Discovery of prostate cancer-specific peptides using bacterial viruses

Prostate cancer is the most common cancer and the third leading cause of cancer death among American men. Although chemotherapy has been widely used for prostate cancer treatment, it is not specific to cancer cells. As a result, its efficacy is always hampered because it kills not only cancer cells but also normal cells, leading to severe toxicities. Improving the specificity of chemotherapy to cancer cells has therefore attracted a lot of attention in the last decade.

Fig. 1. Binding of phages (a type of bacterial viruses) to PSMA on prostate cancer cells.

Prostate-specific membrane antigen (PSMA) is a protein that is highly expressed in nearly all prostate cancer cells. By contrast, the expression of PSMA in normal tissues is extremely low. Therefore, PSMA is an ideal “marker” on prostate cancer cells that can be utilized for targeted delivery of chemotherapeutic agents without damaging normal cells. In our study, we used a type of bacterial virus to discover peptides that can specifically bind to PSMA on prostate cancer cells.

The bacterial virus is also called phage display library, which was firstly reported in 1985 and has been widely used to discover peptides for various receptors. The phage display library is constructed by inserting DNA sequence of random peptides into the gene coding for the phage coat protein, and each of the phage will express a unique peptide on its surface. In general, a phage display library may contain billions of different phages.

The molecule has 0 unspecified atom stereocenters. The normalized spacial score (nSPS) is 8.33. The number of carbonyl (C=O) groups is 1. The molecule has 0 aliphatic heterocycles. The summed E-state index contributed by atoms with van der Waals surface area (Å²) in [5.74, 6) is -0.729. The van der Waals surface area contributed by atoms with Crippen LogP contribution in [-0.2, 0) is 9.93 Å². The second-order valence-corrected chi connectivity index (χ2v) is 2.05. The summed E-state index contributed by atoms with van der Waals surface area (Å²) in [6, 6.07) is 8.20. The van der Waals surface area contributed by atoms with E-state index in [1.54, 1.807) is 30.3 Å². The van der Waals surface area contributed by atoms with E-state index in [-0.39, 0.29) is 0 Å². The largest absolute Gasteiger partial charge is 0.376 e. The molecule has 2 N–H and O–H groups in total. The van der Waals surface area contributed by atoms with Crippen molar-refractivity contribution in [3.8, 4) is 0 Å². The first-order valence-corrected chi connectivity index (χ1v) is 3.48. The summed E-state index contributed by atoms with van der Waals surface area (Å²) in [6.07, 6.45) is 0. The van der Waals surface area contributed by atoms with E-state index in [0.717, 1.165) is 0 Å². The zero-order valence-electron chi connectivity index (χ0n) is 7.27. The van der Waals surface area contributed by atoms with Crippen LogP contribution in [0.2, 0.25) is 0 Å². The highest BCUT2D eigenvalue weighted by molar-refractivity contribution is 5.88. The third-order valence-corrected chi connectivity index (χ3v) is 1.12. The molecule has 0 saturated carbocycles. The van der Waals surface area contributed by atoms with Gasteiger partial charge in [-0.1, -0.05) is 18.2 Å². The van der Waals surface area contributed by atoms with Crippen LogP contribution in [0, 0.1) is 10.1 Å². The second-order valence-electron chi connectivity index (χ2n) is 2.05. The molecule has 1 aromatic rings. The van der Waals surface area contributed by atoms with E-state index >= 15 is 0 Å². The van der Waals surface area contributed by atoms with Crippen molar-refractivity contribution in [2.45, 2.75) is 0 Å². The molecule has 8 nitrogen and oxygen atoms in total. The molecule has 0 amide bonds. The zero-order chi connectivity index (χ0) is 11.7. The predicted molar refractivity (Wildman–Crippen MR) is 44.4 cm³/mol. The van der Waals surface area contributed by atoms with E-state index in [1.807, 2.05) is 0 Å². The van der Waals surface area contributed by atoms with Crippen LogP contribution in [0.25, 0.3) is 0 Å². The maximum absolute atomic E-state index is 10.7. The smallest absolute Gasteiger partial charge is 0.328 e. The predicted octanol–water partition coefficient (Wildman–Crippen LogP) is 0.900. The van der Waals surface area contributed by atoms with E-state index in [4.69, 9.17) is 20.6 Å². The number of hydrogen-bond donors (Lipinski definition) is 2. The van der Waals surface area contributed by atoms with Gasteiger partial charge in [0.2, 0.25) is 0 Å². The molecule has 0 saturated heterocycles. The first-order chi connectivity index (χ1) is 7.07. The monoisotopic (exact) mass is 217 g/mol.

In our study, a peptide phage display library was incubated with PSMA, and only those phages that have high affinity to PSMA were collected and amplified for the next round affinity selection. After five rounds of affinity selection, we discovered several peptides that can specifically bind to PSMA. The peptides were then incubated with prostate cancer cells and showed high and specific binding. We also injected the peptides to mice implanted with human prostate cancer cells, the peptides also exhibited high accumulation in tumors rather than other tissues. In the future, we will attach the peptides to chemotherapeutic agents to increase their specificity to prostate cancers, thus reducing their toxicity and accordingly increasing efficacy. Moreover, the peptides can be employed as imaging agents to monitor prostate cancer metastasis in the patients.

Wei Jin, Kun Cheng
Division of Pharmaceutical Sciences, School of Pharmacy
University of Missouri-Kansas City, MO, USA

 

Publication

Discovery of PSMA-specific peptide ligands for targeted drug delivery.
Jin W, Qin B, Chen Z, Liu H, Barve A, Cheng K
Int J Pharm. 2016 Nov 20

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